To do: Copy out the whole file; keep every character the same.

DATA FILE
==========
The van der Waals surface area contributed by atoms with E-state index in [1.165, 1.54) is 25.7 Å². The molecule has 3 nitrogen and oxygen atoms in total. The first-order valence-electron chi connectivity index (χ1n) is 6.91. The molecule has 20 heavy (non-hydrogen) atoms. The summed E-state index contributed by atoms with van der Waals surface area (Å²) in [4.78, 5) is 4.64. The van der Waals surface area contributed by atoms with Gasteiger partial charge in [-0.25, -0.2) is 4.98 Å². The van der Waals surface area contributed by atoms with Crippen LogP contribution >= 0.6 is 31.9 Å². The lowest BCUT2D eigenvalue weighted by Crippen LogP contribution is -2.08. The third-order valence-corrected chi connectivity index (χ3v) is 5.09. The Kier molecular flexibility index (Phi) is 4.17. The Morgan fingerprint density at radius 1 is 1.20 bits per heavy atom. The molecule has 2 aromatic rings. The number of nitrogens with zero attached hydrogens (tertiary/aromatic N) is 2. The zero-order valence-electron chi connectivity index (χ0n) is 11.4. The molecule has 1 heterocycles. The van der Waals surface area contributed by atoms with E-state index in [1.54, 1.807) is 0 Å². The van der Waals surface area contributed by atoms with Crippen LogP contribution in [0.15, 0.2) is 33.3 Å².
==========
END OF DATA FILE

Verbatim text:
The van der Waals surface area contributed by atoms with E-state index in [1.165, 1.54) is 25.7 Å². The molecule has 3 nitrogen and oxygen atoms in total. The first-order valence-electron chi connectivity index (χ1n) is 6.91. The molecule has 20 heavy (non-hydrogen) atoms. The summed E-state index contributed by atoms with van der Waals surface area (Å²) in [4.78, 5) is 4.64. The van der Waals surface area contributed by atoms with Gasteiger partial charge in [-0.25, -0.2) is 4.98 Å². The van der Waals surface area contributed by atoms with Crippen LogP contribution >= 0.6 is 31.9 Å². The lowest BCUT2D eigenvalue weighted by Crippen LogP contribution is -2.08. The third-order valence-corrected chi connectivity index (χ3v) is 5.09. The Kier molecular flexibility index (Phi) is 4.17. The Morgan fingerprint density at radius 1 is 1.20 bits per heavy atom. The molecule has 2 aromatic rings. The number of nitrogens with zero attached hydrogens (tertiary/aromatic N) is 2. The zero-order valence-electron chi connectivity index (χ0n) is 11.4. The molecule has 1 heterocycles. The van der Waals surface area contributed by atoms with E-state index in [1.54, 1.807) is 0 Å². The van der Waals surface area contributed by atoms with Crippen LogP contribution in [0.15, 0.2) is 33.3 Å².